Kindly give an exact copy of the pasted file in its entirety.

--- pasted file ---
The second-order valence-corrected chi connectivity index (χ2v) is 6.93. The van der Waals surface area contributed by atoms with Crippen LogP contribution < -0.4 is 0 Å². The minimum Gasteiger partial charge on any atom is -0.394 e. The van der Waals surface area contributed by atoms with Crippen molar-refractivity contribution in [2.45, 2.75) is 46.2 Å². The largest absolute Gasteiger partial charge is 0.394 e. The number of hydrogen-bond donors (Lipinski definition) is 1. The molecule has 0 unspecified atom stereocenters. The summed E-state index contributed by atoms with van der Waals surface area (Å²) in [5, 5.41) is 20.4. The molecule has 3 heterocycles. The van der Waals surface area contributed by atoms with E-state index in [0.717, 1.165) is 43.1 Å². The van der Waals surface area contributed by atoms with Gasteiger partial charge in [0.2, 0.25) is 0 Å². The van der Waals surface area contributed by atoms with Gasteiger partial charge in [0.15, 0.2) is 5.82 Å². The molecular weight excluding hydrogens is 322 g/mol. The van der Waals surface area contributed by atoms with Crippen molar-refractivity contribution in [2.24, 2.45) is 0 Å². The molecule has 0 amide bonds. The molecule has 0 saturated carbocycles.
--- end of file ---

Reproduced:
The second-order valence-corrected chi connectivity index (χ2v) is 6.93. The van der Waals surface area contributed by atoms with Crippen LogP contribution < -0.4 is 0 Å². The minimum Gasteiger partial charge on any atom is -0.394 e. The van der Waals surface area contributed by atoms with Crippen molar-refractivity contribution in [2.45, 2.75) is 46.2 Å². The largest absolute Gasteiger partial charge is 0.394 e. The number of hydrogen-bond donors (Lipinski definition) is 1. The molecule has 0 unspecified atom stereocenters. The summed E-state index contributed by atoms with van der Waals surface area (Å²) in [5, 5.41) is 20.4. The molecule has 3 heterocycles. The van der Waals surface area contributed by atoms with E-state index in [0.717, 1.165) is 43.1 Å². The van der Waals surface area contributed by atoms with Gasteiger partial charge in [0.2, 0.25) is 0 Å². The van der Waals surface area contributed by atoms with Gasteiger partial charge in [0.15, 0.2) is 5.82 Å². The molecular weight excluding hydrogens is 322 g/mol. The van der Waals surface area contributed by atoms with Crippen molar-refractivity contribution in [2.24, 2.45) is 0 Å². The molecule has 0 amide bonds. The molecule has 0 saturated carbocycles.